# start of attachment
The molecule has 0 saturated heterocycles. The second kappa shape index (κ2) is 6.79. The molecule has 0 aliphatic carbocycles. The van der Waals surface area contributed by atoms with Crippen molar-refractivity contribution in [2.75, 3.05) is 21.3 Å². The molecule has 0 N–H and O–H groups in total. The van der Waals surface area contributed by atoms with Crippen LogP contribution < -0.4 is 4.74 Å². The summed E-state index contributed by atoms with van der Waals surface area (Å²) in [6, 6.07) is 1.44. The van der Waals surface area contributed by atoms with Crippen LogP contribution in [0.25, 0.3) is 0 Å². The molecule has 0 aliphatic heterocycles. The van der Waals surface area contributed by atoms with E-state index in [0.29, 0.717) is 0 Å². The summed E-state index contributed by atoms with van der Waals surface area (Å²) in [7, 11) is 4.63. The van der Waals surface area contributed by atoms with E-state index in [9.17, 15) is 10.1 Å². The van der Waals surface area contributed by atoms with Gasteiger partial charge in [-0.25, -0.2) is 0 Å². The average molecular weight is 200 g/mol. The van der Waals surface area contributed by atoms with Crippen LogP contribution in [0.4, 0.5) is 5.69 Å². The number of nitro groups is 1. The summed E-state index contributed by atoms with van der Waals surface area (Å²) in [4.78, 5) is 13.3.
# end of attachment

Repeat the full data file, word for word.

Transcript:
The molecule has 0 saturated heterocycles. The second kappa shape index (κ2) is 6.79. The molecule has 0 aliphatic carbocycles. The van der Waals surface area contributed by atoms with Crippen molar-refractivity contribution in [2.75, 3.05) is 21.3 Å². The molecule has 0 N–H and O–H groups in total. The van der Waals surface area contributed by atoms with Crippen LogP contribution < -0.4 is 4.74 Å². The summed E-state index contributed by atoms with van der Waals surface area (Å²) in [6, 6.07) is 1.44. The van der Waals surface area contributed by atoms with Crippen LogP contribution in [0.25, 0.3) is 0 Å². The molecule has 0 aliphatic heterocycles. The van der Waals surface area contributed by atoms with E-state index in [0.29, 0.717) is 0 Å². The summed E-state index contributed by atoms with van der Waals surface area (Å²) in [7, 11) is 4.63. The van der Waals surface area contributed by atoms with E-state index in [9.17, 15) is 10.1 Å². The van der Waals surface area contributed by atoms with Gasteiger partial charge in [-0.25, -0.2) is 0 Å². The average molecular weight is 200 g/mol. The van der Waals surface area contributed by atoms with Crippen LogP contribution in [0.4, 0.5) is 5.69 Å². The number of nitro groups is 1. The summed E-state index contributed by atoms with van der Waals surface area (Å²) in [4.78, 5) is 13.3.